Small Bites, Big Change _Riverdale Garden Project

Kale Chips - made by Children from  Riverdale Neighborhood cooking classes

Kale Chips – made by children from Riverdale garden project

Empowering Riverdale’s Food Security was Green Venture’s latest project to integrate education, health, recreation and the environment.
Funded by the Community Foundation, this project included a series of nine cooking classes delivered over six weeks that paired local food, agriculture and gardening themed recipes and activities.
Green Venture staff initially experienced frustration locating a suitable space for holding these classes. This challenge ended up leading Green Venture to a fantastic opportunity: a first-time collaboration with the City of Hamilton’s Riverdale Community Centre afterschool program.
The after school program and cooking classes were open to children ages five to twelve living in the Riverdale Community. Thirty children, representing the neighbourhood’s rich cultural diversity (including newcomers), registered for the hands on program.
Through handling, preparing and tasting fresh whole foods, the children explored and learned about the food system and how their choices can make positive or negative impacts. They explored how and where their favorite fruits and vegetables grow (local vs. imports), identifying processed or un/less processed foods, food packaging and waste reduction, vegetarian “superfoods” (i.e.: Meatless Mondays), and the power of food celebrations.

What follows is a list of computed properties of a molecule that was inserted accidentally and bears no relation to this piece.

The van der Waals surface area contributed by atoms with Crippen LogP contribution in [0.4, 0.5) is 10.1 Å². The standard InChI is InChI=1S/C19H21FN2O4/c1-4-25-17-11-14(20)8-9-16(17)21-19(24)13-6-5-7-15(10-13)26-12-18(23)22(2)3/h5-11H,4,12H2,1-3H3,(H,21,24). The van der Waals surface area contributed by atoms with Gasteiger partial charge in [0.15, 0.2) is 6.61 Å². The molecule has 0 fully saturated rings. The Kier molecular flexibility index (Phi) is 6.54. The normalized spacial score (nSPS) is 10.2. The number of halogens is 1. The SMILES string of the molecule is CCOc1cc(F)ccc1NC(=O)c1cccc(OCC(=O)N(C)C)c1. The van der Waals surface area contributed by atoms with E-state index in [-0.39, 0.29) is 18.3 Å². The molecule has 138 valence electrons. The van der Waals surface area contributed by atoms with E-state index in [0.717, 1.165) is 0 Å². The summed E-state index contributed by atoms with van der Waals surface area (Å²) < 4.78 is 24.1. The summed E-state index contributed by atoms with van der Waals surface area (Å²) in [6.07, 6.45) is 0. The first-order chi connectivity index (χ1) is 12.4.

These children learned that making simple delicious fun recipes at home with their families really could strengthen food security in their community while improving the health of their environment and their growing bodies. At the end of the six weeks, each child participated in a mock farmers’ market where they picked out all the fresh ingredients needed to make one of their favourite recipes, cheese and veggie quesadillas. The children were all challenged to apply what they learned by taking the ingredients home and preparing a meal with their families.
It was inspiring to see children build confidence, work as a team and even demonstrate leadership through food. Equally as impressive was seeing them make proactive choices about the types of recipes they wanted to make and eat.
We asked the participants to tell us about what they learned from the program. Here is what a few of them had to say.
The best ingredients Green Venture used was:
“orange pepper” – Shyanne, 6
“tortilla bread” – Nora, 10
“tomatoes” – Shenika, 11
“peanut butter” – Justin, 9 (we used natural PB; no additives)

I learned this about food and the environment:
“you should eat healthy and fresh” – Nora, 10
“[not to eat] processed foods” – Shenika, 11
“unprocessed food isn’t always healthier [for the environment]” in reference to local vs. imported fresh foods – Ronald, 10

The recipe I will try to make at home:
“Kale chips” – Nora, 10
“Fresh Fruit Salsa” – Rami, 11
“Peanut butter-banana spirals” – Shyanne, 6
“Lemonade” – Hailina, 10 (freshly squeezed)
Green Venture would like to thank the Conserver Society, our sponsoring partner, for helping to bring this project to life. And we would also like to recognize the dedication of two high school volunteers from the Riverdale Community that demonstrated a special level of care and dedication to every cooking class.
Written by Sapphire Singh & Virginia Stonehouse

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